Texans are pioneers at heart, constantly on the front lines of invention and innovation. Some Texas creations help satisfy our appetite, like the Frito chip, while others like the networked ATM and shopping mall help make life a bit simpler.
But Texas ingenuity isn’t limited to good taste or convenience – in the case of the Amber Alert, a Texan’s idea has saved lives and reunited families. 794 so far, to be specific.
The Amber Alert system - which has helped rescue children from abductors across the country - all began with an idea from Fort Worth native Diana Simone, who had never even met 9 year-old Amber Hagerman before her tragic abduction 20 years ago sparked the idea.
When Diana first heard about Amber’s abduction and murder in 1996, what troubled her most about Amber’s story was knowing that so many people must have seen the man and the car that held her captive without realizing it. Through tears, Diana wondered why communities weren’t alerted to nearby abductions to help local authorities with additional eyes and ears on the ground. Because of the limited availability of cellphone technology at the time, radio seemed to make the most sense to Diana as a medium.
She called her favorite radio station in Dallas-Fort Worth, KDMX, to pitch the idea, and immediately followed up with a letter. She suggested that when a child was abducted, “an emergency system be set up so that when a verified 911 call is placed, all the radio stations in the area would be notified immediately and they would interrupt programming to broadcast an emergency alert, giving whatever information and descriptions that are pertinent.”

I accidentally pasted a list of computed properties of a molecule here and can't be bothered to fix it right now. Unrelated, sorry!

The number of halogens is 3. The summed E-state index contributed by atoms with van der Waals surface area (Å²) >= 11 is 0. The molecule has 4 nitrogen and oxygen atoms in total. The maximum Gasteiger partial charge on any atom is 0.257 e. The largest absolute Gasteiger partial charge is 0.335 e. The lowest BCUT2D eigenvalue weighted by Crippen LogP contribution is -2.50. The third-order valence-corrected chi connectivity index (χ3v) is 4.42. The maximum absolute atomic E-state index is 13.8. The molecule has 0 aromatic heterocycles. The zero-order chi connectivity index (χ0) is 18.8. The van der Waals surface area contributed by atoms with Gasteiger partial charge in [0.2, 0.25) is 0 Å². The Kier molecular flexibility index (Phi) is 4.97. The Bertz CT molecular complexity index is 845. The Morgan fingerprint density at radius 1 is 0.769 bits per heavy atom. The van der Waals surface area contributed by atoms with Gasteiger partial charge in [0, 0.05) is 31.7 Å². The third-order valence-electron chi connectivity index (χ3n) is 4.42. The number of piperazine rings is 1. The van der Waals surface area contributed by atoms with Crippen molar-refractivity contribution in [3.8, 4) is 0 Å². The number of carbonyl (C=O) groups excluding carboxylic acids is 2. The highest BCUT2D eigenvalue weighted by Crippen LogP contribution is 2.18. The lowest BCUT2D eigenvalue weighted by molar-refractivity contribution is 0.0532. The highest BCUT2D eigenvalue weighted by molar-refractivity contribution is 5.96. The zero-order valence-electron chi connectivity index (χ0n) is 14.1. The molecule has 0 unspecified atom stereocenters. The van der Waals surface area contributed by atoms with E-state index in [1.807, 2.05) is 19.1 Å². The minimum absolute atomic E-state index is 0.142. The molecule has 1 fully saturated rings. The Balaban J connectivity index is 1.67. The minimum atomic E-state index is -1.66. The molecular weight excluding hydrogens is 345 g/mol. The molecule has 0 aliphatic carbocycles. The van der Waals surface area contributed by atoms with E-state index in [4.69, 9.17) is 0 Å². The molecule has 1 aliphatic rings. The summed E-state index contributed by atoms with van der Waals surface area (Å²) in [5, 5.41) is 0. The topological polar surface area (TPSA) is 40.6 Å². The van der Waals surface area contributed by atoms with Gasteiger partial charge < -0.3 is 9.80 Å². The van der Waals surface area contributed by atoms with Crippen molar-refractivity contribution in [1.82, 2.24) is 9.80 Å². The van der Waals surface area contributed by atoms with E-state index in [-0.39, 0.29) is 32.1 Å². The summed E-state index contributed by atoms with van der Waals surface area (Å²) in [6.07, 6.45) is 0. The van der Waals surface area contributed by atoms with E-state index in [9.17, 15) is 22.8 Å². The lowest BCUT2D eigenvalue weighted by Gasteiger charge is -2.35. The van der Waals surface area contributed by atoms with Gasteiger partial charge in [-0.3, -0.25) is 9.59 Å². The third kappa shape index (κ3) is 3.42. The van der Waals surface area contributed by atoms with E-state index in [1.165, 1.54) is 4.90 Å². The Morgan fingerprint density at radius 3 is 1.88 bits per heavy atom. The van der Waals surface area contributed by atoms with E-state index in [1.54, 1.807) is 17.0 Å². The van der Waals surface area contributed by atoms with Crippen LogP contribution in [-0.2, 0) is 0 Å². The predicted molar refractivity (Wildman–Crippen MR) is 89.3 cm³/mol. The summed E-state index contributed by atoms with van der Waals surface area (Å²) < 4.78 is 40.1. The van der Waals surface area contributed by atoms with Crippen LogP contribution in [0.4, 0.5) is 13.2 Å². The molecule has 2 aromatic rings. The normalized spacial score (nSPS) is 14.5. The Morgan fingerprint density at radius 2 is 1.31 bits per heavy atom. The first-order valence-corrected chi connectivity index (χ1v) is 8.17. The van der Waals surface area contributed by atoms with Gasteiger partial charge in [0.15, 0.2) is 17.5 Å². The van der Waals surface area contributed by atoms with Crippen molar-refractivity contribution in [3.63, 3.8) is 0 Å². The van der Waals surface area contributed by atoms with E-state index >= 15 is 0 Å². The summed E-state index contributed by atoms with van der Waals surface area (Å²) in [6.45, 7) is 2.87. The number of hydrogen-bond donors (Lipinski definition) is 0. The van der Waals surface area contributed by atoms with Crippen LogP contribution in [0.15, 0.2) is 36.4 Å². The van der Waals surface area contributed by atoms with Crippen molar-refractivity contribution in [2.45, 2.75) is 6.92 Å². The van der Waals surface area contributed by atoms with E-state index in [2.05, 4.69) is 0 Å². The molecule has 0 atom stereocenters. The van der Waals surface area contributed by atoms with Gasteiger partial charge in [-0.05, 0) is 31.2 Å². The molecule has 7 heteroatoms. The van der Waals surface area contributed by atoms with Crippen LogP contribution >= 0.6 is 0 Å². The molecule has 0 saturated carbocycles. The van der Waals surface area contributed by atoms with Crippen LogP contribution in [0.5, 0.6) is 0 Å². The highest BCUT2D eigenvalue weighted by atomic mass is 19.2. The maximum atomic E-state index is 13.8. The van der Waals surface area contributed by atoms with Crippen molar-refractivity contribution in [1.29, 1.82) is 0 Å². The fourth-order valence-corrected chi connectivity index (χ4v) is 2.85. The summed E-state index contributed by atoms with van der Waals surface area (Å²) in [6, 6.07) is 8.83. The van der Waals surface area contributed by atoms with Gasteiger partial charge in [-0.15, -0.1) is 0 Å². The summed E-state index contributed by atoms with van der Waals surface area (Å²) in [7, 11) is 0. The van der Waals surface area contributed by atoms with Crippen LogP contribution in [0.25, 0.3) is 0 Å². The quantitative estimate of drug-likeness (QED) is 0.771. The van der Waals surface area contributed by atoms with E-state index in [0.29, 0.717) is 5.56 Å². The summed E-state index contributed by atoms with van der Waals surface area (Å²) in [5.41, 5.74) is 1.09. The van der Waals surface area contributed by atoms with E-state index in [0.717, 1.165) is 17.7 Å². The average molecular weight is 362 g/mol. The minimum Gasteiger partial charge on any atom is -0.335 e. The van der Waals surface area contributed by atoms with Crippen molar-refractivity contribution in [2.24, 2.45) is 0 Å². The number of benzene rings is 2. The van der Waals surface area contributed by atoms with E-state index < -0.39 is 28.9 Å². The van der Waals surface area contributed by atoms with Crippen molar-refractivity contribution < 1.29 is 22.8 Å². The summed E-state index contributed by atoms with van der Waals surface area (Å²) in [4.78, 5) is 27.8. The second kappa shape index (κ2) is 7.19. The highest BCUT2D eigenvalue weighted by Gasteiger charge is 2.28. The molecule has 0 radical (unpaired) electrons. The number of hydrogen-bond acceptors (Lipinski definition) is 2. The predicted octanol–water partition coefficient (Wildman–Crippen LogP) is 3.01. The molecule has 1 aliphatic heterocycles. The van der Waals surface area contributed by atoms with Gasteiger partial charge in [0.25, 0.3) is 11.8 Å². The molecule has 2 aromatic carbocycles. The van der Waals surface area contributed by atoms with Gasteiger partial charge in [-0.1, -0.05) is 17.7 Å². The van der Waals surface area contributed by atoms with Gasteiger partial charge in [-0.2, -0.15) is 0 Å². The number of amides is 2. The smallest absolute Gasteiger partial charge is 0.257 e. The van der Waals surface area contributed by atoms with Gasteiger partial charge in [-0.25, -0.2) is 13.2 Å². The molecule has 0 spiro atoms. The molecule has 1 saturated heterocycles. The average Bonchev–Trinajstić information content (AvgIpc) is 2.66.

In memory of the girl she never knew, Diana added in her letter: “If you are able to gather support for this Emergency Broadcast Plan, my one request is that it be known as Amber's Plan.”
And with that, the Amber Alert was born in Fort Worth, Texas.
Today, as we mark two decades since the creation of the Amber Alert system, we have a lot to celebrate. By empowering ordinary citizens to help law enforcement officials, Diana’s idea has reunited nearly 800 families. FBI data shows that Diana’s idea has contributed to a record low number of missing person reports involving minors, with such reports falling forty percent since 1997 after Amber Hagerman’s abduction.
Now, 20 years later, the Amber Alert has evolved to reach communities through not only cellular phones, but digital road signs and billboards, social media, traffic apps, and pop-ups on local internet searches. For those of you unfamiliar with the sound of these distinctive alerts, I’m sure Diana would join me in urging you to switch this setting on your mobile device on. You just might find yourself helping to reunite the 795th child with their family.